Symposium to explore future of life from religious, scientific viewpoints

Feb. 1, 2018

Contact

Elaine Justice
404-727-0643
elaine.justice@emory.edu

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"Religious and Scientific Perspectives on the Future of Life" will be held at Candler on Saturday, Feb. 17, from 8:30 a.m. to 6:00 p.m and is a collaborative partnership between the Candler School of Theology and Georgia Tech's Ivan Allen College of Liberal Arts.

The future of life on earth and beyond will be the focus of the fourth annual symposium hosted by the Leadership and Multifaith Program (LAMP), a collaborative partnership between Emory’s Candler School of Theology and Georgia Tech’s Ivan Allen College of Liberal Arts.

“Religious and Scientific Perspectives on the Future of Life” will be held at Candler on Saturday, Feb. 17, from 8:30 a.m. to 6:00 p.m. The event is free and open to the public, but registration is required by Feb. 6 at 5 p.m. Register here.

The symposium aims to generate a multifaith discussion among scholars, clergy, community leaders and students about science, spirituality and the future of life on earth and elsewhere. Speakers will address the theme from diverse perspectives, including cognitive science, religious studies, ecology, ecotheology, ethics and astrobiology.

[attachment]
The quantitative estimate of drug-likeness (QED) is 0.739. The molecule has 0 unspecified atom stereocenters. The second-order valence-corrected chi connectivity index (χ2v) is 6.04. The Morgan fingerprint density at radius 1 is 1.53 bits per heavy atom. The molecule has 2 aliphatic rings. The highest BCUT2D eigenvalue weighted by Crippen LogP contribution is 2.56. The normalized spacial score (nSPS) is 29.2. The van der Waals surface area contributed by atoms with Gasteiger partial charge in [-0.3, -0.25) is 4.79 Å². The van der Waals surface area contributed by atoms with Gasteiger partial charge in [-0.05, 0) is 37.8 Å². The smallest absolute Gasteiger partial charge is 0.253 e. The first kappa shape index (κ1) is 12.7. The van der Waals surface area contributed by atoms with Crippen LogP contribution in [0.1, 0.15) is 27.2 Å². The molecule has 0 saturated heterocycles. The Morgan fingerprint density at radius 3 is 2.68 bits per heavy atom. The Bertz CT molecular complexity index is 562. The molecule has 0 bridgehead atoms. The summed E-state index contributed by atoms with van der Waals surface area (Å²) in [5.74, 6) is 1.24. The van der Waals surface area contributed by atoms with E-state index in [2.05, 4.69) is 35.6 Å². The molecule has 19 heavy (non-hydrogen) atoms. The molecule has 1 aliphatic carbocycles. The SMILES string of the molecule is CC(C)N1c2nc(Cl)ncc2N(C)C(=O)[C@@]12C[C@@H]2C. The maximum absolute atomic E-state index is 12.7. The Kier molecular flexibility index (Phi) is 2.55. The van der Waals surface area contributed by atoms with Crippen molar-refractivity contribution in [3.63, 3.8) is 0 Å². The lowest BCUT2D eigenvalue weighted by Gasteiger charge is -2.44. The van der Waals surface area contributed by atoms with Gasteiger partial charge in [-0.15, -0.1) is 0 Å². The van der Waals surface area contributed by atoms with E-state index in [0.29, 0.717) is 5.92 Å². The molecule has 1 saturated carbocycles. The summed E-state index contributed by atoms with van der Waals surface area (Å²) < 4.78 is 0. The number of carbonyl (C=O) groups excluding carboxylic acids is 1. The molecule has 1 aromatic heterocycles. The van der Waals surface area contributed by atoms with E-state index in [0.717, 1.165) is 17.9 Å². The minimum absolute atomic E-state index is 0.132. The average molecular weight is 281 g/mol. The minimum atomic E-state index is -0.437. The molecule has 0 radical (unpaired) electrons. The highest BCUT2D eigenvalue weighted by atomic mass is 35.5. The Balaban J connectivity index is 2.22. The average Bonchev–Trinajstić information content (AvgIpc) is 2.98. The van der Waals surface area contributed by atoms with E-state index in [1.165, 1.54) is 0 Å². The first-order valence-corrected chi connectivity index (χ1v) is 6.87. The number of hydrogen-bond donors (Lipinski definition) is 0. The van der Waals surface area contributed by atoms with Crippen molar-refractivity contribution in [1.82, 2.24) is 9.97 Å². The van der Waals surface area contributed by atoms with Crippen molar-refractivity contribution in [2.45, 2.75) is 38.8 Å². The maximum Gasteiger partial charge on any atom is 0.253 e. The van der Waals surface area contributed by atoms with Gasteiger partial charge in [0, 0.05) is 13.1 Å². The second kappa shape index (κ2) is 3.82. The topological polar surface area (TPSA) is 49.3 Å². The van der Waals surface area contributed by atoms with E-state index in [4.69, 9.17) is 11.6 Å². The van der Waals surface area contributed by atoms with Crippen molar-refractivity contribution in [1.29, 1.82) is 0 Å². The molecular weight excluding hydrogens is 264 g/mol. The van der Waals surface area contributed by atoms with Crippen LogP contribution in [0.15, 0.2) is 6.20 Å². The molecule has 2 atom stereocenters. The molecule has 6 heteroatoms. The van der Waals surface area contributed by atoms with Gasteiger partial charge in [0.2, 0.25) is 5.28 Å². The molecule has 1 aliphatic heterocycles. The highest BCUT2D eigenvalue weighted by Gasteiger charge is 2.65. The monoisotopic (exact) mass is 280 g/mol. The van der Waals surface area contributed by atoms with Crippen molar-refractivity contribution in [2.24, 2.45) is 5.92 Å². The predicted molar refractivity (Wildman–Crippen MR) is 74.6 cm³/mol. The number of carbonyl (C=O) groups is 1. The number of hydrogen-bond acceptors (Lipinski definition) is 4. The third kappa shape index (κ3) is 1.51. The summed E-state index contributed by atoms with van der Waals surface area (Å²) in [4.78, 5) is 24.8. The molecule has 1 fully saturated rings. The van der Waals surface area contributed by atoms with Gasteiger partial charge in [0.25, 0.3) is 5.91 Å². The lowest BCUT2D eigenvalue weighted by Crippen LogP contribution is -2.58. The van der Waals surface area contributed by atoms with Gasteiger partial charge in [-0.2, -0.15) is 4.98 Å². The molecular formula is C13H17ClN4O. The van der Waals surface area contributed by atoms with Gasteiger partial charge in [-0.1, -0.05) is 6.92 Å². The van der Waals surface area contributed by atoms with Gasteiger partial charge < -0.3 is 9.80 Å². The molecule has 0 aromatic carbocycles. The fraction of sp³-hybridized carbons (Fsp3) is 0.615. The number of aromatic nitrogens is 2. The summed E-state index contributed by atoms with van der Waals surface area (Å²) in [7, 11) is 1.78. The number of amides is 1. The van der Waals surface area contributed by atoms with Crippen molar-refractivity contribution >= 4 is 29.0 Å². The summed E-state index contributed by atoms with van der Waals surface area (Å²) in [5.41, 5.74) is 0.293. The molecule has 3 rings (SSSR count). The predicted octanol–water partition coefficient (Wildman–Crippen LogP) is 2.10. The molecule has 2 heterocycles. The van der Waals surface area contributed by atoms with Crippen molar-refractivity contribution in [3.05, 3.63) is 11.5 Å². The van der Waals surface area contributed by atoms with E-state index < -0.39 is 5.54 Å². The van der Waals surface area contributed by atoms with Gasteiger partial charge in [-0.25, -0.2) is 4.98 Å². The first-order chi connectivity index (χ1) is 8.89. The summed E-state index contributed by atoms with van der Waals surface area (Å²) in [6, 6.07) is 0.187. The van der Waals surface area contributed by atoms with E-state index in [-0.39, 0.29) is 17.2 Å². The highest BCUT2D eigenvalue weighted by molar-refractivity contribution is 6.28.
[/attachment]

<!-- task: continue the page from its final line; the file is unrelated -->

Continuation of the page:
Arri Eisen, professor of pedagogy in Emory’s Department of Biology and a faculty member at Emory’s Center for Ethics, will deliver the keynote address, “What Happens When You Mix Monks, Nuns and Scientists? The Emory-Tibet Science Initiative.”

“This year’s symposium capitalizes on the richness of this collaborative initiative by bringing scientists from both institutions into conversation with scholars and community members from multiple faith traditions,” says LAMP director Deanna F. Womack, assistant professor of history of religions and multifaith relations at Candler.

The morning keynote will be followed by three panel sessions: “Life of the Mind-Body Spirit,” “Life Here on Earth,” and “Life in the Cosmos.” Presenters from Emory, Georgia Tech, and other institutions will speak from diverse disciplinary perspectives, including cognitive science, religious studies, ecology, ecotheology, ethics, and astrobiology.

Candler's Steven J. Kraftchick, professor in the practice of New Testament interpretation, will offer remarks during the third session, "Life in the Cosmos and Where We Go from Here." 

A round table discussion on “Science for Seminaries” will take place during the lunch hour, and a reception from 5:30 to 6:00 p.m. will conclude the day. 

“While multifaith understanding is essential for our daily lives in Atlanta and in American society at large, the future of life itself may also depend on sustaining a dialogue between science and religion,” Womack says.

This year’s symposium was organized in partnership with Georgia Tech Astrobiology and is co-sponsored by Columbia Theological Seminary.

Candler School of Theology is located on the campus of Emory University, at 1531 Dickey Drive, Atlanta, GA 30322.

Learn more and register.